ventriloquist's conception of him."
RADIO REVIVES AN ANCIENT ART
Above - Edgar Bergen and another of
dummies, the bashful rustic Elmer
To fill in on encores, Bergen, Snurd
was his next protege. "As soon as I had his voice perfected." he
relates, "I tried to translate the personality I had build
up in my mind into a sketch. Elmer was the adenoid type; his
voice called for a 'goofy' face, droopy eyelids, buck teeth and a
large-size Adam's apple. When I had drawn a sketch that
pleased me, I proceeded to model him in clay. He didn't
click - there was something wrong. It was his thin upper lip
and his firm chin. A thin lip, you know, connotes meanness
and any character expert will tell you there's strength in a firm
chin. So I gave Elmer a thick, protruding lip and a receding
chin and he was perfect."
Charlie McCarthy is blessed with a
fortunate expression. From the front view he has a pert,
smart-alecky look that fits his character perfectly. When
his head is turned toward Bergen he appears to be quizzical and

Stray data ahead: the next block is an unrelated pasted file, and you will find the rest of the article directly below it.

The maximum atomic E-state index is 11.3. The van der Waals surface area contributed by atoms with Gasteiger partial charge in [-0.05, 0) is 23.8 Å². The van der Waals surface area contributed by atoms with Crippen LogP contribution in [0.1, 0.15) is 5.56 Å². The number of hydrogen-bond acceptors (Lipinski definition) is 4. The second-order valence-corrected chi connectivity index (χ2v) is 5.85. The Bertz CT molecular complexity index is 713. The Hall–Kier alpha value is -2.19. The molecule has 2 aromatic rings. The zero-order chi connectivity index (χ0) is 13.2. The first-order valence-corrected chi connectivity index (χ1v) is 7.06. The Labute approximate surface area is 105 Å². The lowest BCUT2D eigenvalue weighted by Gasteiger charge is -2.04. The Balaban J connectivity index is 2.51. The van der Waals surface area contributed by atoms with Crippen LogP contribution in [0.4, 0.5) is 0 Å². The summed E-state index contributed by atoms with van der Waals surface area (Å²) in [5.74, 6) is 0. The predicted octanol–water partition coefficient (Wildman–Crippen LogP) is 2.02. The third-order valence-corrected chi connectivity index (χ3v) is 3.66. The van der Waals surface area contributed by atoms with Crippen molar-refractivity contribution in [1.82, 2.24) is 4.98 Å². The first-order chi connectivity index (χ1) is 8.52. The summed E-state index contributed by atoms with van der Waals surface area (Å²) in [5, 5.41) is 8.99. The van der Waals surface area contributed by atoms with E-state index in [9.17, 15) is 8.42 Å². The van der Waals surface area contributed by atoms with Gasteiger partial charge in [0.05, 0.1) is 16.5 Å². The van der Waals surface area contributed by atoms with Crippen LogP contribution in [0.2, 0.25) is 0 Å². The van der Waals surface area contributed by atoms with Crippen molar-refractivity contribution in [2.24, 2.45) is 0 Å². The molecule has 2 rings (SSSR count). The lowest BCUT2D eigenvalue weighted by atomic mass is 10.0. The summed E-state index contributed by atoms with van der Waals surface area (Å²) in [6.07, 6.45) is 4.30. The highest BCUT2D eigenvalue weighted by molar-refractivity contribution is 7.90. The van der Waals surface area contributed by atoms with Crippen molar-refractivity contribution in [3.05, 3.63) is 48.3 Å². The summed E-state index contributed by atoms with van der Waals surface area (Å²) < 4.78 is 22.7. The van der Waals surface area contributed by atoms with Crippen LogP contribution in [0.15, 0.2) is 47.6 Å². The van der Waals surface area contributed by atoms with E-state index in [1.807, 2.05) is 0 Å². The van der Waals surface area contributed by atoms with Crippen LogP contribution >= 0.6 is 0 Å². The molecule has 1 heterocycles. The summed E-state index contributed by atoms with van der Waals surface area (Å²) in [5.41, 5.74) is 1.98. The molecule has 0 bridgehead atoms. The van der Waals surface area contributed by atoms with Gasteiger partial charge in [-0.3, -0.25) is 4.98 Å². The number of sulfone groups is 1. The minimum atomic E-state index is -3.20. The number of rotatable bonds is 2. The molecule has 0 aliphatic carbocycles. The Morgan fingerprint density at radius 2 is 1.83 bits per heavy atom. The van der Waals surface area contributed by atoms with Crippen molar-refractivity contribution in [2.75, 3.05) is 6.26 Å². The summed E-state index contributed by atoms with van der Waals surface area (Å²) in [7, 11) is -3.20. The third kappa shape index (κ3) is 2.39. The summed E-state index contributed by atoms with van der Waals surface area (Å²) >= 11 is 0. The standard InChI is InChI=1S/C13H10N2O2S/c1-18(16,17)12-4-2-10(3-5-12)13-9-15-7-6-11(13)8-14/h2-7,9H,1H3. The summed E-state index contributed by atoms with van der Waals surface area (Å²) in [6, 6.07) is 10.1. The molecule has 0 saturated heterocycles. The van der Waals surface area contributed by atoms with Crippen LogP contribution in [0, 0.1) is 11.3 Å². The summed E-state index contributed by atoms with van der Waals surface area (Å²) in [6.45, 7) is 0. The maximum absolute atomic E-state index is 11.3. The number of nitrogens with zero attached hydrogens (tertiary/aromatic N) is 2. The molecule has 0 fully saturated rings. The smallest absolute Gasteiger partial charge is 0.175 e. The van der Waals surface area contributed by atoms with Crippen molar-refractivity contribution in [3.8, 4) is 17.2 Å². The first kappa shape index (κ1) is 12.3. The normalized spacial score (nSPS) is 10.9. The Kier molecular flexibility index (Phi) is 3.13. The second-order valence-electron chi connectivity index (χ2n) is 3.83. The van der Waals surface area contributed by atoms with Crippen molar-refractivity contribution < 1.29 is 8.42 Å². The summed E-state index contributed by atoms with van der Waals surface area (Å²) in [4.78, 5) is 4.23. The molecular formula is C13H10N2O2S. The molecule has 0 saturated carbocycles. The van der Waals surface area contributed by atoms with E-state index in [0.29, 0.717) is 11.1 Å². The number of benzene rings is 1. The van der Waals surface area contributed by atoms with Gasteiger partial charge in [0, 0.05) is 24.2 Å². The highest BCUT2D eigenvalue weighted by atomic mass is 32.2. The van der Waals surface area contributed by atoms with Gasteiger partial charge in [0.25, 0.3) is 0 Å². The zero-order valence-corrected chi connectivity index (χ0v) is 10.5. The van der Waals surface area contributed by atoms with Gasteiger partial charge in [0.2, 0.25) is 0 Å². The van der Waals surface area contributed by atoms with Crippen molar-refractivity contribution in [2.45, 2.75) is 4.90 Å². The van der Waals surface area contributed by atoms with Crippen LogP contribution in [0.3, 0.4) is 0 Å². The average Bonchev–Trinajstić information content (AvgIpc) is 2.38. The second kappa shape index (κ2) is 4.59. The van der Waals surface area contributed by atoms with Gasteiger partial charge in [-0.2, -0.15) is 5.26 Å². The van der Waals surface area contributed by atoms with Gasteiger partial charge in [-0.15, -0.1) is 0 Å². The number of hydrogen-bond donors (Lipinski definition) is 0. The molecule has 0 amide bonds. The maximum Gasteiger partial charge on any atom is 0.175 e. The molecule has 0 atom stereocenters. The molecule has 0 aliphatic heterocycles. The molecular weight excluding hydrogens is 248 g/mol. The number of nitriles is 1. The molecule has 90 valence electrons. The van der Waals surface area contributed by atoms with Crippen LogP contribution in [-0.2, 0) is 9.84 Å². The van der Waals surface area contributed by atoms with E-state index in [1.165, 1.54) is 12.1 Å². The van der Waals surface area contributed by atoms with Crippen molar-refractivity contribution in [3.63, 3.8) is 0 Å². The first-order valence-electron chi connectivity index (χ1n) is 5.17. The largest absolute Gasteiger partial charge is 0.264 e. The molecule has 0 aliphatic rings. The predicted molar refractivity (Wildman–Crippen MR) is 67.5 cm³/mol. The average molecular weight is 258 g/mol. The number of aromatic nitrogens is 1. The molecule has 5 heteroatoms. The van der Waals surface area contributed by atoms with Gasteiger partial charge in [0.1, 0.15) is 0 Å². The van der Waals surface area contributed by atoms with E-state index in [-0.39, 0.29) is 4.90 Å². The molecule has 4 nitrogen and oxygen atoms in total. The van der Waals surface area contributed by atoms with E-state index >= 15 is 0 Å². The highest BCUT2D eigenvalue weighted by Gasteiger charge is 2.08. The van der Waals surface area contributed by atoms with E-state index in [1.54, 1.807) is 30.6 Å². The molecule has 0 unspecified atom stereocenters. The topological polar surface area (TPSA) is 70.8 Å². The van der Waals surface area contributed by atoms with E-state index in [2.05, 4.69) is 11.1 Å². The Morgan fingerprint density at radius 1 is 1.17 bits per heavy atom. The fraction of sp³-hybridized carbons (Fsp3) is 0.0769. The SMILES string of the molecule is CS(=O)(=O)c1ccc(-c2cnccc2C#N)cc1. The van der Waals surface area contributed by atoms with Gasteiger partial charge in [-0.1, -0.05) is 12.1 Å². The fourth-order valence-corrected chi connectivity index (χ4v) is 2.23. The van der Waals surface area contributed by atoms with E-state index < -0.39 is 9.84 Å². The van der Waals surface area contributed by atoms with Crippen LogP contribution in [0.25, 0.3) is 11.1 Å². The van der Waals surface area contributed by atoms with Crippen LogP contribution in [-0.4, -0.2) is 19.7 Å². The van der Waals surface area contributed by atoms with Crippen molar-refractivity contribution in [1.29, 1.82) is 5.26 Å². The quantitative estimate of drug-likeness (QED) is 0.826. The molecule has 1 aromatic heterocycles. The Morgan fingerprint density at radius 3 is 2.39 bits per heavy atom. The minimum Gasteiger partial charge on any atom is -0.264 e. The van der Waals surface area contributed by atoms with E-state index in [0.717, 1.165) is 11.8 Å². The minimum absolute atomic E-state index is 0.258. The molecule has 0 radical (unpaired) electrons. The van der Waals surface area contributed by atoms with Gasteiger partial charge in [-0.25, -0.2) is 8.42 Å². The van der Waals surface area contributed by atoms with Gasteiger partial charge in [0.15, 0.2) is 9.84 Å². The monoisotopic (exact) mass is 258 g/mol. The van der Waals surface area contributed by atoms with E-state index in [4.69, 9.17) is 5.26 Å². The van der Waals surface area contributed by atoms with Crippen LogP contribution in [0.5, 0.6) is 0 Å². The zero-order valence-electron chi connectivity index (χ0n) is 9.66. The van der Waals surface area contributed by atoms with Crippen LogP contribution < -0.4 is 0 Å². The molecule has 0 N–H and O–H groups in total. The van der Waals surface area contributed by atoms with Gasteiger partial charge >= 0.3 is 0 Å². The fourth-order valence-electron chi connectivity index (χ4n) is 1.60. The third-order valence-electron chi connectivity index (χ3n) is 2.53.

when his mouth is opened slightly, he gives the impression of
being on the verge of tears. There's something about him,
too, that defies duplication. A half dozen woodcarvers have
been commissioned to make copies of him but none has been
If the dummy can be copied, Bergen has
a plan that will give him a greater field of expression. He
would like to duplicate his face in four moods. Then, if
Charlie were in love a head with a moonstruck expression could be
used. A sorrowful countenance could then be substituted for
the next scene while Charlie were airing his troubles, and so on.
An experiment is also being made with a dummy made of rubberized